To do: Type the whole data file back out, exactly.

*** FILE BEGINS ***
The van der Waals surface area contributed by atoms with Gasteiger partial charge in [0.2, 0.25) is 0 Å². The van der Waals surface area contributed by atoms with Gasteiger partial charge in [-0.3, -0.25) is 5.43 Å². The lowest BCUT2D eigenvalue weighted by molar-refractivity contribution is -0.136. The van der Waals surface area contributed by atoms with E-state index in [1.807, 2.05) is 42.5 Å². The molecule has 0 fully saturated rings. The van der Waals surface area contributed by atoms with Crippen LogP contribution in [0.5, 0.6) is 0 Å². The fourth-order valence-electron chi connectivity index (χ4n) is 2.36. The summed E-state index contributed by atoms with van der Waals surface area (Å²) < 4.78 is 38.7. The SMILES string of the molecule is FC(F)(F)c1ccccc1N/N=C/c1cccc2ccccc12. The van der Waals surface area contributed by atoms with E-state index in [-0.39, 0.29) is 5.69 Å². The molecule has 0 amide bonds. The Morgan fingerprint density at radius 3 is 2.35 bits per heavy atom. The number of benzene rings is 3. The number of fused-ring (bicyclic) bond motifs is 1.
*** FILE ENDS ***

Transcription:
The van der Waals surface area contributed by atoms with Gasteiger partial charge in [0.2, 0.25) is 0 Å². The van der Waals surface area contributed by atoms with Gasteiger partial charge in [-0.3, -0.25) is 5.43 Å². The lowest BCUT2D eigenvalue weighted by molar-refractivity contribution is -0.136. The van der Waals surface area contributed by atoms with E-state index in [1.807, 2.05) is 42.5 Å². The molecule has 0 fully saturated rings. The van der Waals surface area contributed by atoms with Crippen LogP contribution in [0.5, 0.6) is 0 Å². The fourth-order valence-electron chi connectivity index (χ4n) is 2.36. The summed E-state index contributed by atoms with van der Waals surface area (Å²) < 4.78 is 38.7. The SMILES string of the molecule is FC(F)(F)c1ccccc1N/N=C/c1cccc2ccccc12. The van der Waals surface area contributed by atoms with E-state index in [-0.39, 0.29) is 5.69 Å². The molecule has 0 amide bonds. The Morgan fingerprint density at radius 3 is 2.35 bits per heavy atom. The number of benzene rings is 3. The number of fused-ring (bicyclic) bond motifs is 1.